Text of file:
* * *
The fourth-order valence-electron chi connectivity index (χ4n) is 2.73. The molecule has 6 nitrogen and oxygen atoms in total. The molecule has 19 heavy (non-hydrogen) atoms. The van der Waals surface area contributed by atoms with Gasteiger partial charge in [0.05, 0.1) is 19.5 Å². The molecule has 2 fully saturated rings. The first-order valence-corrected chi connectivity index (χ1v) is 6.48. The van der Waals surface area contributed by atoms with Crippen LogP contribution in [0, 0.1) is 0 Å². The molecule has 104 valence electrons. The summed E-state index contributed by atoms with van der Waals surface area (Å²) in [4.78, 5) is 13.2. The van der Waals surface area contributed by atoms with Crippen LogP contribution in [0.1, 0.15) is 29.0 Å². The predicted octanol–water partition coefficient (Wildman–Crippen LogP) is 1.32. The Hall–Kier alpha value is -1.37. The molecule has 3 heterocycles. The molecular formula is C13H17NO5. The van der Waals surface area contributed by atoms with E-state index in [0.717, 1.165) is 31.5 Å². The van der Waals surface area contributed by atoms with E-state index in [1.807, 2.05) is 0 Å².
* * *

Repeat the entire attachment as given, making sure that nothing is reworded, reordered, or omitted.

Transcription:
The fourth-order valence-electron chi connectivity index (χ4n) is 2.73. The molecule has 6 nitrogen and oxygen atoms in total. The molecule has 19 heavy (non-hydrogen) atoms. The van der Waals surface area contributed by atoms with Gasteiger partial charge in [0.05, 0.1) is 19.5 Å². The molecule has 2 fully saturated rings. The first-order valence-corrected chi connectivity index (χ1v) is 6.48. The van der Waals surface area contributed by atoms with Crippen LogP contribution in [0, 0.1) is 0 Å². The molecule has 104 valence electrons. The summed E-state index contributed by atoms with van der Waals surface area (Å²) in [4.78, 5) is 13.2. The van der Waals surface area contributed by atoms with Crippen LogP contribution in [0.1, 0.15) is 29.0 Å². The predicted octanol–water partition coefficient (Wildman–Crippen LogP) is 1.32. The Hall–Kier alpha value is -1.37. The molecule has 3 heterocycles. The molecular formula is C13H17NO5. The van der Waals surface area contributed by atoms with E-state index in [0.717, 1.165) is 31.5 Å². The van der Waals surface area contributed by atoms with E-state index in [1.807, 2.05) is 0 Å².